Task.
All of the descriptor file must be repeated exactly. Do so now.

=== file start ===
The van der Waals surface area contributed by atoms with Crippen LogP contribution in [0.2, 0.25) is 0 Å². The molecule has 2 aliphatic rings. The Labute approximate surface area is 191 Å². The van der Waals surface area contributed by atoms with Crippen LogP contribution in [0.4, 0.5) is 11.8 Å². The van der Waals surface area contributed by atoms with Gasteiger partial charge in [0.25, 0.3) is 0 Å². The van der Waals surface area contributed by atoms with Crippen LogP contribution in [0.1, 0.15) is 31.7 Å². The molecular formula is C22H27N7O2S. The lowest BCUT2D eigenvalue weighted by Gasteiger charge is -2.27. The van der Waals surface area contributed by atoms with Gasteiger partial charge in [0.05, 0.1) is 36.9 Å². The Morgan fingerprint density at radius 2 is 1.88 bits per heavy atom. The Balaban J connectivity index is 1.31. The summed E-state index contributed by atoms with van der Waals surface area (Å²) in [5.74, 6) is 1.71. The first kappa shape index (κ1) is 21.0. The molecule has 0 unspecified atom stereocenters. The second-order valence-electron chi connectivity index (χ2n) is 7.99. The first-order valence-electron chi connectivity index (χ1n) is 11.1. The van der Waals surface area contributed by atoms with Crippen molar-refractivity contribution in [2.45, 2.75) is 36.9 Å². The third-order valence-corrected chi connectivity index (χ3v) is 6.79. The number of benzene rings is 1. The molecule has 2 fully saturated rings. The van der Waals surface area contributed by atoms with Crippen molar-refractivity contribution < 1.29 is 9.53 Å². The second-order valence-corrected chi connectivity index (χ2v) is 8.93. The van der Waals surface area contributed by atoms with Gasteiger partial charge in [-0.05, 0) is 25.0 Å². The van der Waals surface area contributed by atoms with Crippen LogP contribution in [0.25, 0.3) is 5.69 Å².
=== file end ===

The van der Waals surface area contributed by atoms with Crippen LogP contribution in [0.2, 0.25) is 0 Å². The molecule has 2 aliphatic rings. The Labute approximate surface area is 191 Å². The van der Waals surface area contributed by atoms with Crippen LogP contribution in [0.4, 0.5) is 11.8 Å². The van der Waals surface area contributed by atoms with Gasteiger partial charge in [0.25, 0.3) is 0 Å². The van der Waals surface area contributed by atoms with Crippen LogP contribution in [0.1, 0.15) is 31.7 Å². The molecular formula is C22H27N7O2S. The lowest BCUT2D eigenvalue weighted by Gasteiger charge is -2.27. The van der Waals surface area contributed by atoms with Gasteiger partial charge in [0.05, 0.1) is 36.9 Å². The Morgan fingerprint density at radius 2 is 1.88 bits per heavy atom. The Balaban J connectivity index is 1.31. The summed E-state index contributed by atoms with van der Waals surface area (Å²) in [5.74, 6) is 1.71. The first kappa shape index (κ1) is 21.0. The molecule has 0 unspecified atom stereocenters. The second-order valence-electron chi connectivity index (χ2n) is 7.99. The first-order valence-electron chi connectivity index (χ1n) is 11.1. The van der Waals surface area contributed by atoms with Crippen molar-refractivity contribution in [2.45, 2.75) is 36.9 Å². The third-order valence-corrected chi connectivity index (χ3v) is 6.79. The number of benzene rings is 1. The molecule has 2 fully saturated rings. The van der Waals surface area contributed by atoms with Crippen molar-refractivity contribution < 1.29 is 9.53 Å². The second-order valence-corrected chi connectivity index (χ2v) is 8.93. The van der Waals surface area contributed by atoms with Gasteiger partial charge in [-0.05, 0) is 25.0 Å². The van der Waals surface area contributed by atoms with Crippen LogP contribution in [0.25, 0.3) is 5.69 Å².